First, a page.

Jessica Montell, director of B'tselem said: "There are very severe allegations from refugee camps, many of which cannot be verified. But there is a great deal we know: large-scale casualties, very severe interruptions of medical treatment to the injured, tremendous suffering to the civilian population, torture of detainees." The prime minister's office declined to comment on B'tselem's allegations, based on reports from soldiers, that interrogators at the Ofer army base are breaking the toes of Palestinians.
Ms. Azzeh, speaking as shooting resounded nearby, says camp residents have had no chance to buy food. The only break in the curfew came when it was lifted Saturday for two hours. But, she says, soldiers shot and wounded several people during the break, and residents rushed home without the much-needed supplies.
Medicines have also run out, Azzeh says. On Saturday, a girl in the camp had an epilectic fit, she said. Only with the intervention of foreigners did they manage to get medicine after a two-to-three-hour delay. "This is a small thing," she says. "The suffering here in general is that you cannot breathe the air. If there are tanks nearby, you can't even look out the window. You may get shot."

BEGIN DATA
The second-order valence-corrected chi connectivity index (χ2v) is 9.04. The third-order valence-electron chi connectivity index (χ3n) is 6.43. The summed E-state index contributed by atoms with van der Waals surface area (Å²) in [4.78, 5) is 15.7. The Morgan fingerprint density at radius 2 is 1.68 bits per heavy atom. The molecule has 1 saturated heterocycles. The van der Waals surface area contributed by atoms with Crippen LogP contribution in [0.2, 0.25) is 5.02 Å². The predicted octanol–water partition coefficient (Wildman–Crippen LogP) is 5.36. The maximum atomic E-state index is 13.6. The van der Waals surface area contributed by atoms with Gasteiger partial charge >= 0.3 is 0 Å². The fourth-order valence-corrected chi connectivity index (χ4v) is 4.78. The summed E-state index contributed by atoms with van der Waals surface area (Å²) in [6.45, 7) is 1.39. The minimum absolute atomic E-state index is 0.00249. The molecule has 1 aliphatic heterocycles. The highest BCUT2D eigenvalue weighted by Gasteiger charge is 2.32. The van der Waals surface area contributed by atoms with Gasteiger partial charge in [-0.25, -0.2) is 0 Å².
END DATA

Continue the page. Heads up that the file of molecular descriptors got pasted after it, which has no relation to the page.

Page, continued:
Peter Hansen, director of the UN agency that operates in Palestinian refugee camps, amplified the criticisms of the human rights groups yesterday, saying of the Balata and Jenin camps in the northern West Bank: "We are getting reports of pure horror that helicopters are strafing civilian residential areas, that systematic shelling by tanks has created hundreds of wounded, that bulldozers are razing refugee homes and that food and medicine will soon run out. In the name of human decency the Israeli military must allow our ambulances safe passage to help evacuate the wounded and deliver emergency supplies of medicine and food."
On the only occasion where ambulance access was officially permitted, the vehicle was shot at, UN officials say. They add that bodies are piling up in the corridors of Jenin hospital and are strewn in the streets of the refugee camp. Additionally, the operating theater at the hospital has run out of oxygen, and the supply of medicines is about to run out.
Raanan Gissin, the spokesman for Sharon, says troops must inspect ambulances because Palestinians have used them to transport weapons. "This slows down their movement, but the Palestinians have only themselves to blame," he said.
Israeli army officials add that soldiers do all they can "to prevent harming innocent civilians and provide them with necessary humanitarian assistance." The officials said that the army has supplied food, water, and medicine to cities in which combat is taking place and that it facilitates humanitarian aid by international organizations "when circumstances allow."
Gissin accused human rights groups of allowing themselves to be manipulated to serve the Palestinian cause. "We are seeing a recycling of lies," he said. "Every time the Palestinians have a problem, they get these tendentious reports to be issued," he said.
David Kimche, former director-general of the Israeli foreign ministry, said: "Unfortunately the statements by the human rights groups won't have a big effect. What can have impact is what the United States is saying and doing."